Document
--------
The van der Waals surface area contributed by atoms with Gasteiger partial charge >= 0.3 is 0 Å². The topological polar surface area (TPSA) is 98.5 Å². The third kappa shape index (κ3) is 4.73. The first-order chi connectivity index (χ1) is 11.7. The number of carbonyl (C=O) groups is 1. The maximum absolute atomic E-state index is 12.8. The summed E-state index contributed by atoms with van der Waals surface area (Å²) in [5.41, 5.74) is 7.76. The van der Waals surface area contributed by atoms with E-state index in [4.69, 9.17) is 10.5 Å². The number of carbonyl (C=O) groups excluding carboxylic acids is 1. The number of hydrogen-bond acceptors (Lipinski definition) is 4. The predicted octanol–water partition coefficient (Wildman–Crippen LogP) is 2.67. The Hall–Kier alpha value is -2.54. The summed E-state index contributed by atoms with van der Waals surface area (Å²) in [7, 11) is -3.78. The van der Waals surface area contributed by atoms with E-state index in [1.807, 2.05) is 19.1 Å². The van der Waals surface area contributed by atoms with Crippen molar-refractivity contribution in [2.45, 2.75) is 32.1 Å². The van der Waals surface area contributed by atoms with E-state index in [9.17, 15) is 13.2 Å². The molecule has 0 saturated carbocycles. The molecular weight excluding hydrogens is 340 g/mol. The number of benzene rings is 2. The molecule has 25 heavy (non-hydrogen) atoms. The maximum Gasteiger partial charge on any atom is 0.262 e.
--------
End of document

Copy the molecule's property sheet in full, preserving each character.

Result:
The van der Waals surface area contributed by atoms with Gasteiger partial charge >= 0.3 is 0 Å². The topological polar surface area (TPSA) is 98.5 Å². The third kappa shape index (κ3) is 4.73. The first-order chi connectivity index (χ1) is 11.7. The number of carbonyl (C=O) groups is 1. The maximum absolute atomic E-state index is 12.8. The summed E-state index contributed by atoms with van der Waals surface area (Å²) in [5.41, 5.74) is 7.76. The van der Waals surface area contributed by atoms with E-state index in [4.69, 9.17) is 10.5 Å². The number of carbonyl (C=O) groups excluding carboxylic acids is 1. The number of hydrogen-bond acceptors (Lipinski definition) is 4. The predicted octanol–water partition coefficient (Wildman–Crippen LogP) is 2.67. The Hall–Kier alpha value is -2.54. The summed E-state index contributed by atoms with van der Waals surface area (Å²) in [7, 11) is -3.78. The van der Waals surface area contributed by atoms with E-state index in [1.807, 2.05) is 19.1 Å². The van der Waals surface area contributed by atoms with Crippen molar-refractivity contribution in [2.45, 2.75) is 32.1 Å². The van der Waals surface area contributed by atoms with E-state index in [9.17, 15) is 13.2 Å². The molecule has 0 saturated carbocycles. The molecular weight excluding hydrogens is 340 g/mol. The number of benzene rings is 2. The molecule has 25 heavy (non-hydrogen) atoms. The maximum Gasteiger partial charge on any atom is 0.262 e.